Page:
May 17, 2011

E-readers, note-taking, and why I'm still a non-adopter

Over at Jesus Creed, Scot McKnight discusses a report of a University of Washington study regarding e-readers and higher education. One of the big results of the study is basically to show that an e-reader like a Kindle as some setbacks for study and learning. I found this article enlightening because it more or less reinforces my main reluctance to make the transition to e-books. I love to underline and mark up book as I read, and in fact that's one of the key ways I learn. Being able to flip through a chapter I'm in the middle of and scan the underlined or annotated sections helps me pick up an argument when I come back to a book, and being able to review all of these markings when I'm done reading helps me to review a book adequately. That's not even to mention the usefulness of these markings and annotations months or years later when I'm looking for an citation or a thought from a past reading. And I know that there are some bookmarking and notetaking capabilities built into most e-readers. But they can't replace underlining, marginal notes, arrows, etc. So, so far, I'm a non-adopter. And there are other reasons I'm not adopting on top of the mark-up reasons. One, my life doesn't need any more screen time, it needs less. Two, I love books, the feel of the binding, the turn of the pages, the movement of the bookmark through the book. And I love libraries! A kindle or nook on a shelf doesn't call to mind great ideas, exciting stories, or unexplored countries like a room full of beautiful bindings. And last, there is cost. I'm not interested in shelling out a rather sizable sum just for a reader, before paying for books, which I then only license instead of own. Instead I pinch pennies and buy used books.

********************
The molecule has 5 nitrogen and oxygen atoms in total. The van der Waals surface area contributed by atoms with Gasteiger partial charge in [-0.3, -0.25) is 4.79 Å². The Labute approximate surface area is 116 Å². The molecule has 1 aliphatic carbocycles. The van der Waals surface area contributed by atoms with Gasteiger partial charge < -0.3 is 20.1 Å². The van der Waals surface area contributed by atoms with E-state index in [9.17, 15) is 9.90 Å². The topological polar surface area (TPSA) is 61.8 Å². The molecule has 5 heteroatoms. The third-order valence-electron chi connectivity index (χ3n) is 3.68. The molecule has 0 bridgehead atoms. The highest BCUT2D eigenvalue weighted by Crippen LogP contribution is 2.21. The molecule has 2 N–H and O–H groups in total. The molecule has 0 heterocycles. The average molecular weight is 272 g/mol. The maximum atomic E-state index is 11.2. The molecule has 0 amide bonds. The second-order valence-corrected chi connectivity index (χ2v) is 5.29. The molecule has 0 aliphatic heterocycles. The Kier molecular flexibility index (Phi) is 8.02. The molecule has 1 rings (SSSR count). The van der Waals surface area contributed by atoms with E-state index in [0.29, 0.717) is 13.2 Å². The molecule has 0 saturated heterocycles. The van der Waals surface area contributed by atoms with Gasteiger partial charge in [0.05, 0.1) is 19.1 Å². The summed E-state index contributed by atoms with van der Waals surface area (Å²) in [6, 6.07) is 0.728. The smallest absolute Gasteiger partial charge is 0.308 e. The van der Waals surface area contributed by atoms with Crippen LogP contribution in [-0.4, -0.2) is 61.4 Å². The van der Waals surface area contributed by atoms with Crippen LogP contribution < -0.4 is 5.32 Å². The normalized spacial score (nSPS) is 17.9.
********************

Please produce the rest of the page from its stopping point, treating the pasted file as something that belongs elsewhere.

The one way I can see using an e-reader is basically like a mass-market paperback, a way to read fiction that is purely for fun. But it's a pretty expensive vehicle for that. I'm still intrigued by e-readers, and watch the technology and its effect on the publishing industry with interest, but I'm not much closer to making the leap myself.

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